Sexophile: Prosexual to an extreme degree; Someone who not only wants sex, and values it, but does so to the extent that they're uninformed of the impact that sex has on their life, and others' lives. They may be uninformed, or willfully disregard the negative consequences. This also includes the type of people who are so obsessed with the pursuit of sex, and their own gratification, that they don't care who gets hurt in the process.

Sexophobe***: 1) Someone with an irrationally negative attitude towards sex, and doesn't understand the mechanism of the rejection of it (i.e: didn't make an informed decision, may have been pushed into it by shame and fear). 2) clinical fear of sex; sometimes synonymous with erotophobia.

Antiromantic: Someone who consciously rejected romance. This can be separate from how they feel about sex.




Limitations:

There are some limitations to this framework:

The antisexual and prosexual terms may give a false impression that there is a dichotomy, and that everyone must be one or the other. These terms aren't applicable to everyone, and may not apply to people with conflicted, ambivalent, or indifferent attitudes towards sex.




The tweaks made to adapt it into English:

1. Using the term "sex-repulsion" and/or "sex-aversion" for people who strongly don't want sex, usually feeling physically disgusted by it, but don't necessarily have an ideological rejection of sex (or not necessarily antisexual). It's a useful concept to incorporate; in the original Russian, there isn't a term for this concept, and to not include it here would also seem like a glaring oversight. Sex-repulsion would need to be distinguished from sexophobia. Someone can be repulsed without being sexophobic, and repulsion isn't irrational.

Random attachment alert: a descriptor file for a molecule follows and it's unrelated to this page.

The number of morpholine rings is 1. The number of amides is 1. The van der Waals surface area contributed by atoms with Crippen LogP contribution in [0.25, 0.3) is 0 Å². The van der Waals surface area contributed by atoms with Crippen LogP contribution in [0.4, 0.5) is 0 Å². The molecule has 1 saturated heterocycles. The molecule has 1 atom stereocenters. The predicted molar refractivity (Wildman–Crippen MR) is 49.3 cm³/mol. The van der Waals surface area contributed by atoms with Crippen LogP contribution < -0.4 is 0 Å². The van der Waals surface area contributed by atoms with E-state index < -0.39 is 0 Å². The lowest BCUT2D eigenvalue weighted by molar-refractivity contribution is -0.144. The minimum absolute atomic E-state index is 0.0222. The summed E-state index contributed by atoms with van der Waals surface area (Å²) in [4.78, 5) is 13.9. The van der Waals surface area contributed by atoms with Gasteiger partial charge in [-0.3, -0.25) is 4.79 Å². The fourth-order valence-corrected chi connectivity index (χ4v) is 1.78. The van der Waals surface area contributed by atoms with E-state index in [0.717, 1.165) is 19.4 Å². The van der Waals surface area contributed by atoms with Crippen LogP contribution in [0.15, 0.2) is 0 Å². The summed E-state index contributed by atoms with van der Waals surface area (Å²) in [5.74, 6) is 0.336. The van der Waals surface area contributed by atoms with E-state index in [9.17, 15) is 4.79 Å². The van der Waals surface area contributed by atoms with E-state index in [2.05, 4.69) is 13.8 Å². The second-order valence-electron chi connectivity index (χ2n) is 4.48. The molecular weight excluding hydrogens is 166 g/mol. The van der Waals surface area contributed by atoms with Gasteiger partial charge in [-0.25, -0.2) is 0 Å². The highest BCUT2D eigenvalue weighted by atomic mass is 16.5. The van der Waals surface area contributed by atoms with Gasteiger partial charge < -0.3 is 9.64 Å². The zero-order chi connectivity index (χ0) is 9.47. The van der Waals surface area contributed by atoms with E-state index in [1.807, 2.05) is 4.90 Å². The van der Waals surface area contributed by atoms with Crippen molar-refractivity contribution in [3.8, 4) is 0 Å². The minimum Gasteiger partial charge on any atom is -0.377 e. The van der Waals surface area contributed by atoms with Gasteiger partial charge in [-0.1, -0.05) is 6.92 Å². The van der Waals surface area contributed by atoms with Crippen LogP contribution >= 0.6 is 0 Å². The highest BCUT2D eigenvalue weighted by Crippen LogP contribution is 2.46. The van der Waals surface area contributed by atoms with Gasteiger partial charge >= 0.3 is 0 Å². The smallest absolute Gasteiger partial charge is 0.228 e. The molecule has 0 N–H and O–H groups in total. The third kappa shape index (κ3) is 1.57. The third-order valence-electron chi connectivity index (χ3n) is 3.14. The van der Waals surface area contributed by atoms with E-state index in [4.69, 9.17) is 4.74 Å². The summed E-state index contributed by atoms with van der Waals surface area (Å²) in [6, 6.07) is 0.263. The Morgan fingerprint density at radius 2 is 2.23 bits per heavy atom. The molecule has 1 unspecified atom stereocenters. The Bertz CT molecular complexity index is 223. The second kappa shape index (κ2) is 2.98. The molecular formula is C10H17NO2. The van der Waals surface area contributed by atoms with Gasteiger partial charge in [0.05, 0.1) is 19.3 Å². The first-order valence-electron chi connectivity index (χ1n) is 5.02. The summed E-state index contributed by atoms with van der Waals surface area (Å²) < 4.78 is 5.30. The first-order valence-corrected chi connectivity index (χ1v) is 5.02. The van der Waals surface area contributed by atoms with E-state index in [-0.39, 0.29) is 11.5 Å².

• It doesn't automatically follow that a sex-repulsed person will be antisexual; ideological rejection of sex may not be needed for some repulsed individuals.
  • Nor does it automatically follow that an antisexual person must also be sex-repulsed; repulsion is just one reason someone may reject sex.

2. Elaborating on the concept of erotophobia, and it's something we're also not. There is more of a need for this in English.
3. The rule against invalidating others' choices in labels means we can't say those who identify as celibate without religious reasons, are using the wrong label, because that would be hypocritical. So, the definition given above needs to be disregarded. It was mentioned just to show part of the original context.



Footnotes:

*The English speaking asexual community does acknowledge secondary asexuality to some extent; some individuals reported that their orientation shifted to asexual over time, or that they lost all sexual attraction or desire for sex. However, what's controversial is whether someone can have asexuality forced on them, or voluntarily become asexual.

**I've met asexuals who are open to having sex, but am unsure if I've met any that might be considered prosexual.

***Of all the terms listed here, this may be the most controversial.
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Re: Terminology

Post by xenosimiana on Thu Dec 01, 2016 8:52 pm

Thanks! This is helpful!